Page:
Alzheimer and Parkinson's Center
Director: I. Khelemsky, M.D.
Alzheimer’s disease is one of many dementias, in fact is the most common form of dementia. Alzheimer’s disease affects about 4.5 million people in the United States only and this number tends to rise every year. Chances of getting Alzheimer’s disease dramatically increase with age, especially after age 65.
Family history is a definite risk factor for Alzheimer’s disease. The course of Alzheimer’s disease is usually several years, gradually destroying memory, language and other cognitive functions. Alzheimer’s disease shouldn’t be considered a part of a normal aging process.
The first and the main symptom of Alzheimer’s disease is short-term memory loss, followed by attention problems, disorientation, language impairment, etc.
Over the recent years, doctors and scientists have made a significant progress in understanding and treatment of Alzheimer’s disease. Several drugs came on the market and have been successfully utilized. The main concept to understand for patients is that current medications for Alzheimer’s disease are not reversing dementia or even completely stopping it, but rather delaying its progress.
Psychiatric comorbidity is very common in patients with Alzheimer’s disease. These comorbidities are: depression, anxiety, insomnia, psychosis and some others. Therefore, treatment of any patient with Alzheimer’s disease includes addressing these comorbidities. Important aspects of the management of these patients are working with the family, addressing cultural factors of each patient, involving support groups, other medical specialists, etc.
Previously, Alzheimer’s disease was a diagnosis of exclusion, but over the past 2-3 years a considerable progress was made. Neurologists and other physicians now get more familiar with PET scan and successfully use it in their everyday practice.
Possible signs of Alzheimer’s disease:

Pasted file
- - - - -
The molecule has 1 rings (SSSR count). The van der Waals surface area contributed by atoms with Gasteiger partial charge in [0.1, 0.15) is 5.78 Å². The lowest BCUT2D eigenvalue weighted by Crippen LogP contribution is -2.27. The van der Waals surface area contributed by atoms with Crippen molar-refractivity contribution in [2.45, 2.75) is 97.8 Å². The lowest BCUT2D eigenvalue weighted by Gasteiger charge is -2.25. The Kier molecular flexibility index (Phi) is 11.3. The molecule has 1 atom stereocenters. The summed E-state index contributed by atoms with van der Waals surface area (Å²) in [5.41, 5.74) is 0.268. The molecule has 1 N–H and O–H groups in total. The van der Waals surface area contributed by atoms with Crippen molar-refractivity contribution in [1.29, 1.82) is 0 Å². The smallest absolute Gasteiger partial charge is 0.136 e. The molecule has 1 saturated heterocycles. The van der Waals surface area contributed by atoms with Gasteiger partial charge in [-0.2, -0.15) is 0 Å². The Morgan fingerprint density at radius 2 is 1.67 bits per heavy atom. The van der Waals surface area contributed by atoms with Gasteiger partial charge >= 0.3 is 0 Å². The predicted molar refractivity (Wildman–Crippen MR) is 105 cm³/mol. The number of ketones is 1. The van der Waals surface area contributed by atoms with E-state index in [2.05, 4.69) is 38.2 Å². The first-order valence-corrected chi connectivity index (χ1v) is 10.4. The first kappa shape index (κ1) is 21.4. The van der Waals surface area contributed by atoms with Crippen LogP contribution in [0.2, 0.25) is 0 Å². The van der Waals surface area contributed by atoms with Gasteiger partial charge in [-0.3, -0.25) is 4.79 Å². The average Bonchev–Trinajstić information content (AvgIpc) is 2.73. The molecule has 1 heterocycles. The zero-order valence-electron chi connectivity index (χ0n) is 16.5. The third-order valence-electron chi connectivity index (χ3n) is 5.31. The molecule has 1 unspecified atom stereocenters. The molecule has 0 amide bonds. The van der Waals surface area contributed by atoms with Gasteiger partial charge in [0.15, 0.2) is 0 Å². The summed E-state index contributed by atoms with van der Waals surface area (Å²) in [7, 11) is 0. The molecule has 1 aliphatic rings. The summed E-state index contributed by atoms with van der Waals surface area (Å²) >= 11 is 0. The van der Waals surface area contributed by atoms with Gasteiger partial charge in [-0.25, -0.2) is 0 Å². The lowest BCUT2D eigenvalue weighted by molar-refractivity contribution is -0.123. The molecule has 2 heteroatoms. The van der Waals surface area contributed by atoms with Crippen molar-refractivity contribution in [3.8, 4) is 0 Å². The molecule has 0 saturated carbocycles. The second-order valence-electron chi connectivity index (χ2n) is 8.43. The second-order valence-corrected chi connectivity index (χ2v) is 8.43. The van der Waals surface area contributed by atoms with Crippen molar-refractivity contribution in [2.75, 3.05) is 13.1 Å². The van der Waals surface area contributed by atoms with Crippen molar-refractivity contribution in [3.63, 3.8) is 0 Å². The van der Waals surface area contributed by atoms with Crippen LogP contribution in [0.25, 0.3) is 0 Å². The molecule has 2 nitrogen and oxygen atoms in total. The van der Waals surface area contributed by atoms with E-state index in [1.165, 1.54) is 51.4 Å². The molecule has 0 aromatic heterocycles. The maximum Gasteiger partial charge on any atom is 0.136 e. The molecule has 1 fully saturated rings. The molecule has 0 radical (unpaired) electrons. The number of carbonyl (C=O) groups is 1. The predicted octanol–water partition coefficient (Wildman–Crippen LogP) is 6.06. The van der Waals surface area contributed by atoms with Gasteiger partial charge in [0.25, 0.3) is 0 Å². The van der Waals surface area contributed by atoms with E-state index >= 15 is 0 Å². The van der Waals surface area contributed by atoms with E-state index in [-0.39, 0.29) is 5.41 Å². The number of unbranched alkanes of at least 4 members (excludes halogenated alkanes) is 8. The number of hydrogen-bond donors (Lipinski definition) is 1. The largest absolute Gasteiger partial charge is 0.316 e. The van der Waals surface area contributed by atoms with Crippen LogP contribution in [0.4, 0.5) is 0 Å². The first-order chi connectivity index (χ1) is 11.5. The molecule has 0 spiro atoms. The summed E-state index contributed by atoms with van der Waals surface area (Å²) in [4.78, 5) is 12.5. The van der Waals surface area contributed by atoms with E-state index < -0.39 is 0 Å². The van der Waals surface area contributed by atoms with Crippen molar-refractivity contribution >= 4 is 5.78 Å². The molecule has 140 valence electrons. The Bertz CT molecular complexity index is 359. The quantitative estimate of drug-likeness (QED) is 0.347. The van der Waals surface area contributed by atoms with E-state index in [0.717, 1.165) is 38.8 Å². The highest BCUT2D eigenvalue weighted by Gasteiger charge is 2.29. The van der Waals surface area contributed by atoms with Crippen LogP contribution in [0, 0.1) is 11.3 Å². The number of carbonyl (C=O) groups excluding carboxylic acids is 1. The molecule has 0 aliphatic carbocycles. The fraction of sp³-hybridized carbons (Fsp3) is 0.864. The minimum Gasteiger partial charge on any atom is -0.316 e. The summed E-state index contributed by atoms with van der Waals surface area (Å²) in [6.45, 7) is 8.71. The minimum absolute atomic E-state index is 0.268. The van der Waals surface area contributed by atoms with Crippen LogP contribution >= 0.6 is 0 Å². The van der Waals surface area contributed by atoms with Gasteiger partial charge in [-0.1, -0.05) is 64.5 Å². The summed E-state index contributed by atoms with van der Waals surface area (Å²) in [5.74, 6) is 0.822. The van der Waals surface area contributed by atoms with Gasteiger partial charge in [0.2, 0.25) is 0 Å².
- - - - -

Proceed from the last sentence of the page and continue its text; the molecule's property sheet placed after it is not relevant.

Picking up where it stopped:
In Alzheimer’s disease, problems with short-term memory, judgement, thought process and speed of mental processing make it difficult for patients to complete day-to-day tasks, family and social life requirements and perform their work. Of course, changes in mood and personality may contribute to this.
The earlier the diagnosis is made, the more likely the symptoms will respond to treatment. Therefore, it is very important to talk to a doctor as soon as someone thinks that himself or a family member may have Alzheimer’s disease.
A large proportion of the population of our country is afflicted with Parkinson's disease. Approximately 60,000 new Parkinson's cases are diagnosed each year. Most of the cases start at age 60 or older, but Parkinson's may have an onset in people as young as 18 years old.
Parkinson's disease is caused by premature degeneration of dopamine-producing brain cells in the substantia nigra. The substantia nigra is located deep in the brain and secretes dopamine. Dopamine controls communication among brain cells and makes our movements smooth and well coordinated.
Generally, symptoms of Parkinson's disease include muscle stiffness, tremor, slowness of movements and imbalance. Usually, medications that control Parkinson's disease related symptoms are rather effective and may control the condition for many years. Eventually, the medications gradually lose their effectiveness. This is when Parkinson's patients become significantly disabled. Researchers all around the world work on basic science and clinical aspects of Parkinson's disease. Hopefully, in the future, we will have better, more effective treatments.
All Neurological Services, P.C.